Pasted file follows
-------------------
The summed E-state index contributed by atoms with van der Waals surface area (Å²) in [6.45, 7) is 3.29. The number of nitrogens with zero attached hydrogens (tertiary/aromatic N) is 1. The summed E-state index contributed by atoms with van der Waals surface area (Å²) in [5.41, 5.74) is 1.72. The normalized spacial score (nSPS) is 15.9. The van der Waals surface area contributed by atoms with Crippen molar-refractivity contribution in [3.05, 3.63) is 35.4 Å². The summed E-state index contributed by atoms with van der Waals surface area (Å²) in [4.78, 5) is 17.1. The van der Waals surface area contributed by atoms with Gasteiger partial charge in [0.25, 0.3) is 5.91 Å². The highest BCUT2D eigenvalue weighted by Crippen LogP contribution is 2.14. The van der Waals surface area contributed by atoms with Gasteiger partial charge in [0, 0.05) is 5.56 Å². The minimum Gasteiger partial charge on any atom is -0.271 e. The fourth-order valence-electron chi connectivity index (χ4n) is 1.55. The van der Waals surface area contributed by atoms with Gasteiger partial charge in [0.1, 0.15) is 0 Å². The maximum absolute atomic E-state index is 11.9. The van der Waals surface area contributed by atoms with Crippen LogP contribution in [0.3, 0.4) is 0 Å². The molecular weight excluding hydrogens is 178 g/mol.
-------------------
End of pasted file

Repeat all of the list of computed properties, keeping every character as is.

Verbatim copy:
The summed E-state index contributed by atoms with van der Waals surface area (Å²) in [6.45, 7) is 3.29. The number of nitrogens with zero attached hydrogens (tertiary/aromatic N) is 1. The summed E-state index contributed by atoms with van der Waals surface area (Å²) in [5.41, 5.74) is 1.72. The normalized spacial score (nSPS) is 15.9. The van der Waals surface area contributed by atoms with Crippen molar-refractivity contribution in [3.05, 3.63) is 35.4 Å². The summed E-state index contributed by atoms with van der Waals surface area (Å²) in [4.78, 5) is 17.1. The van der Waals surface area contributed by atoms with Gasteiger partial charge in [0.25, 0.3) is 5.91 Å². The highest BCUT2D eigenvalue weighted by Crippen LogP contribution is 2.14. The van der Waals surface area contributed by atoms with Gasteiger partial charge in [0, 0.05) is 5.56 Å². The minimum Gasteiger partial charge on any atom is -0.271 e. The fourth-order valence-electron chi connectivity index (χ4n) is 1.55. The van der Waals surface area contributed by atoms with Gasteiger partial charge in [0.1, 0.15) is 0 Å². The maximum absolute atomic E-state index is 11.9. The van der Waals surface area contributed by atoms with Crippen LogP contribution in [0.3, 0.4) is 0 Å². The molecular weight excluding hydrogens is 178 g/mol.